Monday, July 17, 2017

The Brown Costs of Green Cars

From The American Interest.
"Electric vehicles are the Next Big Thing in transportation. Car enthusiasts are fans of their instant acceleration, and the fledgling driverless car industry sees some natural synergies between fleets of autonomous vehicles and batteries. But their biggest cheerleaders have to be environmentalists, who laud EVs’ lack of tailpipe emissions want to see them wean the world off of oil.
But the green credentials of the electric car industry deserve further scrutiny, in particular the environmental impact of the batteries that power these vehicles. The FT reports:
Mining companies are already positioning themselves to meet the increased need for raw materials that go into lithium-ion batteries, but there is growing concerns over their environmental footprint especially as a host of new mining companies start production to meet rapid rises in demand.
Lithium is currently extracted from brines beneath the deserts of South America and evaporated using the energy of the sun. But an increasing proportion is coming from crushing rock in Australia and processing the mineral in China, which is more energy intensive. Goldman Sachs expects capacity addition by hard rock to be equal to brine by 2020 in order to meet demand from electric vehicles.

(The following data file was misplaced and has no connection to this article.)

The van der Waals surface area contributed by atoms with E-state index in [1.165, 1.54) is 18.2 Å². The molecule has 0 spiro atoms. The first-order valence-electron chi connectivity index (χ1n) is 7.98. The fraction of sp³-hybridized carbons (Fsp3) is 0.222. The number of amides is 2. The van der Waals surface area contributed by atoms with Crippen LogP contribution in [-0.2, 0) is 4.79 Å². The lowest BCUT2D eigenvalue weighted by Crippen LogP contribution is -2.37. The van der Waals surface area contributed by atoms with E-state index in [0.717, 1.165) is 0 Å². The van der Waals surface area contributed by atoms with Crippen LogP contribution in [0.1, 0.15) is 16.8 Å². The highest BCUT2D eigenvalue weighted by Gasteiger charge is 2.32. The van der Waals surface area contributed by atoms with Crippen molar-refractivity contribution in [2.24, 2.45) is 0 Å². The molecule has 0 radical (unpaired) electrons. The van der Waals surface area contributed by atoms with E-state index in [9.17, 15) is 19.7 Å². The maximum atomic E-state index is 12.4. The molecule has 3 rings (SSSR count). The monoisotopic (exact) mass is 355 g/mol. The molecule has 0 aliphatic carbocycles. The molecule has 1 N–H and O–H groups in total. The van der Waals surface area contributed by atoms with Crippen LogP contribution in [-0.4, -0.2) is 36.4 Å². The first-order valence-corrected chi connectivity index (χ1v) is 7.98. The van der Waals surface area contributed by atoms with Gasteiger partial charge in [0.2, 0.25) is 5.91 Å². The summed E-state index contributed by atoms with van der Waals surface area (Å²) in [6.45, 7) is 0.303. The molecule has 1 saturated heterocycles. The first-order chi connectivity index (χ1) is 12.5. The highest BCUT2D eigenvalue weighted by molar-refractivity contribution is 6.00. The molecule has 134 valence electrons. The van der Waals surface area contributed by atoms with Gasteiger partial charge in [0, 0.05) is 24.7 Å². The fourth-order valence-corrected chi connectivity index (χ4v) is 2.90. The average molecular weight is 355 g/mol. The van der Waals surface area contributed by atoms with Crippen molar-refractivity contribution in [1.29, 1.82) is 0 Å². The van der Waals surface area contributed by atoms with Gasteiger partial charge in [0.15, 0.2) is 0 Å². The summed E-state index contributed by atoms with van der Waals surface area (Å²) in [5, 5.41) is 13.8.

In addition, most of the new supply is coming from smaller mining companies rather than established players, according to Francis Condon, an energy and mining analyst at fund manager RobecoSAM. “We’re starting to see new sources being found and smaller mining companies and also non-mining companies getting involved,” says Mr Condon. “Some of these opportunities are arising where environmental codes are not as strong and social settings not as protective or inclusive. It’s a combination of risks.”
The last point raised there is particularly troubling, and it’s one that applies to many industries with “eco-” or “clean-” prefixes. As demand for a product grows (in this case the lithium ion batteries), increasing stress is put on supply chains which raise quality control concerns and, if you’re in the business of peddling products that are supposed to be good for the environment, can undermine that eco-friendly marketing.

Calling electric vehicles green is a great way to move product, but it doesn’t necessarily make it so. As this industry grows and demand for the materials that make up batteries ratchets up, companies are going to start looking to less environmentally friendly sources. This is an opportunity for unscrupulous firms: attract customers with some snazzy aspirational eco-marketing without doing any of the work to back those green claims up. It happens a lot more than the average customer knows, and electric vehicles are just the latest example."

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